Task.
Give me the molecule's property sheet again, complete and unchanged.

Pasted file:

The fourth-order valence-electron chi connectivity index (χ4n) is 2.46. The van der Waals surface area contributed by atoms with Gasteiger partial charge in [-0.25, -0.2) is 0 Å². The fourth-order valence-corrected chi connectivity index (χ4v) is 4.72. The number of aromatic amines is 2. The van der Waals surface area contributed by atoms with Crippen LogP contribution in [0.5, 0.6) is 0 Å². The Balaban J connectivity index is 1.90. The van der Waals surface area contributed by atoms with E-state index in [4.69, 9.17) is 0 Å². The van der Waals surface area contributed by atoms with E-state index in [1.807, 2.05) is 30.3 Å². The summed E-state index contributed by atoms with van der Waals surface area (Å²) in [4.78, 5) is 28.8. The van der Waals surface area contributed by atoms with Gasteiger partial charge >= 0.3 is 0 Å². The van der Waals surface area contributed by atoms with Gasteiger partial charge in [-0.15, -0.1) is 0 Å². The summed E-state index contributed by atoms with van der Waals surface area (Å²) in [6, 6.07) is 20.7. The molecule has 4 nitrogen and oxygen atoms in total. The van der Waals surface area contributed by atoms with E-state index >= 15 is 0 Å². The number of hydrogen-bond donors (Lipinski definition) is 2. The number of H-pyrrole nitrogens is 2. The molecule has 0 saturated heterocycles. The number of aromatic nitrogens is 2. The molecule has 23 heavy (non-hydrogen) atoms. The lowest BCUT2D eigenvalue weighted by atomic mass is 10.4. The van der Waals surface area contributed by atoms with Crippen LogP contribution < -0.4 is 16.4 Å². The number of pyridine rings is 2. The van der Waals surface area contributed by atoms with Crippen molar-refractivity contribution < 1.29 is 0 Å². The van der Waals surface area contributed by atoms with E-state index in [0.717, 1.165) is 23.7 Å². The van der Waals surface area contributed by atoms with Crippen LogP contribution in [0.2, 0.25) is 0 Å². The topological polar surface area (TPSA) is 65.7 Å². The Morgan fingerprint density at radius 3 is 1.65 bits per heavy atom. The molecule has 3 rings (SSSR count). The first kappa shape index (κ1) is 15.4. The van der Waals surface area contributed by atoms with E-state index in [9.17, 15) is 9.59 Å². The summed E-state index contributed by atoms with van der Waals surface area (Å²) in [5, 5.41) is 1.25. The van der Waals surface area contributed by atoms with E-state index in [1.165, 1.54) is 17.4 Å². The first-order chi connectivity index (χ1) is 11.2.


The fourth-order valence-electron chi connectivity index (χ4n) is 2.46. The van der Waals surface area contributed by atoms with Gasteiger partial charge in [-0.25, -0.2) is 0 Å². The fourth-order valence-corrected chi connectivity index (χ4v) is 4.72. The number of aromatic amines is 2. The van der Waals surface area contributed by atoms with Crippen LogP contribution in [0.5, 0.6) is 0 Å². The Balaban J connectivity index is 1.90. The van der Waals surface area contributed by atoms with E-state index in [4.69, 9.17) is 0 Å². The van der Waals surface area contributed by atoms with E-state index in [1.807, 2.05) is 30.3 Å². The summed E-state index contributed by atoms with van der Waals surface area (Å²) in [4.78, 5) is 28.8. The van der Waals surface area contributed by atoms with Gasteiger partial charge >= 0.3 is 0 Å². The van der Waals surface area contributed by atoms with Gasteiger partial charge in [-0.15, -0.1) is 0 Å². The summed E-state index contributed by atoms with van der Waals surface area (Å²) in [6, 6.07) is 20.7. The molecule has 4 nitrogen and oxygen atoms in total. The van der Waals surface area contributed by atoms with E-state index >= 15 is 0 Å². The number of hydrogen-bond donors (Lipinski definition) is 2. The number of H-pyrrole nitrogens is 2. The molecule has 0 saturated heterocycles. The number of aromatic nitrogens is 2. The molecule has 23 heavy (non-hydrogen) atoms. The lowest BCUT2D eigenvalue weighted by atomic mass is 10.4. The van der Waals surface area contributed by atoms with Crippen LogP contribution < -0.4 is 16.4 Å². The number of pyridine rings is 2. The van der Waals surface area contributed by atoms with Crippen molar-refractivity contribution < 1.29 is 0 Å². The van der Waals surface area contributed by atoms with E-state index in [0.717, 1.165) is 23.7 Å². The van der Waals surface area contributed by atoms with Crippen LogP contribution in [0.2, 0.25) is 0 Å². The topological polar surface area (TPSA) is 65.7 Å². The Morgan fingerprint density at radius 3 is 1.65 bits per heavy atom. The molecule has 3 rings (SSSR count). The first kappa shape index (κ1) is 15.4. The van der Waals surface area contributed by atoms with E-state index in [9.17, 15) is 9.59 Å². The summed E-state index contributed by atoms with van der Waals surface area (Å²) in [5, 5.41) is 1.25. The van der Waals surface area contributed by atoms with E-state index in [1.165, 1.54) is 17.4 Å². The first-order chi connectivity index (χ1) is 11.2.